For a clever experiment demonstrating the connection between personas and empathy read Using Personas in Product Design, Frank Long, 2009.

Value Model

The value model I describe in this essay is meant to be a direct connection to the Value Proposition component of the visual business model framework introduced by Alexander Osterwalder and Yves Pigneur in Business Model Generation: A Handbook for Visionaries, Game Changers, and Challengers, 2010.

For instructions on how to get your target persona to help you define the value model, try IDEO’s Human-Centered Design Toolkit: An Open-Source Toolkit To Inspire New Solutions in the Developing World, 2011.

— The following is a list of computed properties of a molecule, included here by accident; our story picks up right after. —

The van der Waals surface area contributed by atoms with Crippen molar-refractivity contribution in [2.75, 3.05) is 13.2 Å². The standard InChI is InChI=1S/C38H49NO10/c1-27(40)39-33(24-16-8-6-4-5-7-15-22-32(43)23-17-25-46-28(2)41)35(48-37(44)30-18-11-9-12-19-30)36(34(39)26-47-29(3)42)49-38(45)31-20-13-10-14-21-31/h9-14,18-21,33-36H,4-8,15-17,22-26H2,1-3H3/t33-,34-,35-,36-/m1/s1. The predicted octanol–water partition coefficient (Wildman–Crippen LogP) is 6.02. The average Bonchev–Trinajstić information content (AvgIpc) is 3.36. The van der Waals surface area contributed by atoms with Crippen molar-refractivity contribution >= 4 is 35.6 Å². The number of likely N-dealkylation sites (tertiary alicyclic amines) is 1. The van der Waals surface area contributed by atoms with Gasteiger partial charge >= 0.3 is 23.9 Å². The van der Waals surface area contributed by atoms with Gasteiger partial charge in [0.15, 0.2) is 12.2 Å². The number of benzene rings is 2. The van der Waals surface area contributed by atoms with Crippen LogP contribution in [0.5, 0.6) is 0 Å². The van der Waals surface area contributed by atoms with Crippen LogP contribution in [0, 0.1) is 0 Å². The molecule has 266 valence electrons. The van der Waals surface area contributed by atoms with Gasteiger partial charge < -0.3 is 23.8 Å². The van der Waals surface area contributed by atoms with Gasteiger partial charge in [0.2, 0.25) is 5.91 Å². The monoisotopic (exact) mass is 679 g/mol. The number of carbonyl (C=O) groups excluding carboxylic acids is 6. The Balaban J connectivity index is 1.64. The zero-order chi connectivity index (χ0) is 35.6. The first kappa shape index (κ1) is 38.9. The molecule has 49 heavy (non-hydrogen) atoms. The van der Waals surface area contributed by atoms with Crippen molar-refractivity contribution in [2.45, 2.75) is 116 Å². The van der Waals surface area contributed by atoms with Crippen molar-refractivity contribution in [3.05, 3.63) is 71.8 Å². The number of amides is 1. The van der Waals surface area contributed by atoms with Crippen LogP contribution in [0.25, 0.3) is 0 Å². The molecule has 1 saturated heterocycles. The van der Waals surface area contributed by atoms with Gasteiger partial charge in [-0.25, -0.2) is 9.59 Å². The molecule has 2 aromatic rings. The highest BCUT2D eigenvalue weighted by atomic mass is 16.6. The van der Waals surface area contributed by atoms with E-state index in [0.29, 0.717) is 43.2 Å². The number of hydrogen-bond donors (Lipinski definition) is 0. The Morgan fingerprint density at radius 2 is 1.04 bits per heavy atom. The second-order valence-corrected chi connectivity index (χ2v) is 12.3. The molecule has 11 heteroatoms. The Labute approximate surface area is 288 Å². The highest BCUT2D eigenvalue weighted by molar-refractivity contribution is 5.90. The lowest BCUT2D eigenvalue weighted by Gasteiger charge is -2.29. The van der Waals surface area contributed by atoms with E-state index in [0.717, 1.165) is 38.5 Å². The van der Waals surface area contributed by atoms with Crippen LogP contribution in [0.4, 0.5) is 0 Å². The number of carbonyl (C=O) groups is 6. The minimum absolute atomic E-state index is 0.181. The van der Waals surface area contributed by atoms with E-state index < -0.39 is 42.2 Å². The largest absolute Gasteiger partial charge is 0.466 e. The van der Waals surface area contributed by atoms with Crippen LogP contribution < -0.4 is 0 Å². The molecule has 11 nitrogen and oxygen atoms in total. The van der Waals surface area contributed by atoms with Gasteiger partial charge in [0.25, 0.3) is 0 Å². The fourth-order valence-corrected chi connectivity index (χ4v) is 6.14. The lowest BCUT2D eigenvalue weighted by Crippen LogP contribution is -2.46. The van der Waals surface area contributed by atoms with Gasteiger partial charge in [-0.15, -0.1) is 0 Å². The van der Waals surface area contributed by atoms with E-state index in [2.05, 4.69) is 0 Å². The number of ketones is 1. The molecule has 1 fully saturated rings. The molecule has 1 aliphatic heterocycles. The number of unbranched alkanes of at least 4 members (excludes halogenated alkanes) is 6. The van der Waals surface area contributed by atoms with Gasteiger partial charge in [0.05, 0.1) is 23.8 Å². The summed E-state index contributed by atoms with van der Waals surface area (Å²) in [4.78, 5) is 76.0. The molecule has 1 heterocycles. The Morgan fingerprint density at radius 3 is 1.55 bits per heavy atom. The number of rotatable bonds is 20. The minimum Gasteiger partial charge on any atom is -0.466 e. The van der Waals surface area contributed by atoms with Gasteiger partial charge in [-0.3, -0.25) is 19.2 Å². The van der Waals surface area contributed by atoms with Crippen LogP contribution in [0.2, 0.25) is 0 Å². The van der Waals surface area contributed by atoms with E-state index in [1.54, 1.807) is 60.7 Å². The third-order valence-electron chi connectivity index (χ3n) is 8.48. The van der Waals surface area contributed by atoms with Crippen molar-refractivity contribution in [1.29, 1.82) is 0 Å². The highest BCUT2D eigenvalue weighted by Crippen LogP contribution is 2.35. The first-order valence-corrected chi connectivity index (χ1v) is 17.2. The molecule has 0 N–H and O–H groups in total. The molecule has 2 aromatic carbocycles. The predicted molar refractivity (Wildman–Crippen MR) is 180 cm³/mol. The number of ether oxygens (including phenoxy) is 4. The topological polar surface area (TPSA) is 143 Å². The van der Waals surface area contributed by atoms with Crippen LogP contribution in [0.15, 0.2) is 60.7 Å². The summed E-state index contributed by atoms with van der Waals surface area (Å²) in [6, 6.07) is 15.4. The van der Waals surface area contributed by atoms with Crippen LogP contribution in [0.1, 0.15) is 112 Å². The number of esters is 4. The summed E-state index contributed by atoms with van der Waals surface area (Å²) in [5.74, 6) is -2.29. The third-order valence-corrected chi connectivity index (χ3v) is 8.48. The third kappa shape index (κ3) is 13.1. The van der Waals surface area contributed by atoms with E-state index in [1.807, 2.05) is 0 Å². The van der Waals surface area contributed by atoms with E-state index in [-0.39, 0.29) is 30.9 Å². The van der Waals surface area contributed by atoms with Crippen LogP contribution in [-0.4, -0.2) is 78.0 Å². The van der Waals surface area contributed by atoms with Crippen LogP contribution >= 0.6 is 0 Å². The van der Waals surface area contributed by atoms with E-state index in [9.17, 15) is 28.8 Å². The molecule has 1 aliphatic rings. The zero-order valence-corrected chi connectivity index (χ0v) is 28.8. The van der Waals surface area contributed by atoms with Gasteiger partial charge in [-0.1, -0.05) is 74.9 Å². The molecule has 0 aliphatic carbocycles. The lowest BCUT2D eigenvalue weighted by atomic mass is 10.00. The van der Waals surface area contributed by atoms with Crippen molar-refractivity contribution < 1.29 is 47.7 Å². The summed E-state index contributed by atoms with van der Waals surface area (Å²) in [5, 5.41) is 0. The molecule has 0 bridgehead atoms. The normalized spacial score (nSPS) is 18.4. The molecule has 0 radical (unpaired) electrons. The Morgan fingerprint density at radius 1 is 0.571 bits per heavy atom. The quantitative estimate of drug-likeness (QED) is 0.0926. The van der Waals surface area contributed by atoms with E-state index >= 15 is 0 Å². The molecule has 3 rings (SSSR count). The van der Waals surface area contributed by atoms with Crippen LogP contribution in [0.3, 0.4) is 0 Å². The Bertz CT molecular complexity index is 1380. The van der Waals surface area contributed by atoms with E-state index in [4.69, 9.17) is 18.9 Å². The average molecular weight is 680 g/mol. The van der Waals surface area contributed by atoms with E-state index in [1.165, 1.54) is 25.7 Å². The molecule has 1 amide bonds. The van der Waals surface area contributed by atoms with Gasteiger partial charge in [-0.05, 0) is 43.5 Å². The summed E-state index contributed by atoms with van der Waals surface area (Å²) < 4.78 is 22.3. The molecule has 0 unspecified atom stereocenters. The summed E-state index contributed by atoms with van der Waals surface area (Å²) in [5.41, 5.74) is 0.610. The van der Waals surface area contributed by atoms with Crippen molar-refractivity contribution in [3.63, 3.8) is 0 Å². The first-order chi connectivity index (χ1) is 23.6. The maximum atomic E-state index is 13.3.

Interaction Model

Creating a compelling interaction narrative collaboratively with a bunch of stakeholders is very hard. An excellent description of a thorough method for attacking this problem is User Story Mapping: Discover the Whole Story, Build the Right Product, Jeff Patton, 2014.

For the general argument around the idea of interaction as a conversation, look at “What is Interaction,” Hugh Dubberly, 2009.

Object Model

The best explanation I’ve seen for the object model and how to build one is “Object-Oriented UX,” by Sophia Voychehovski, 2015.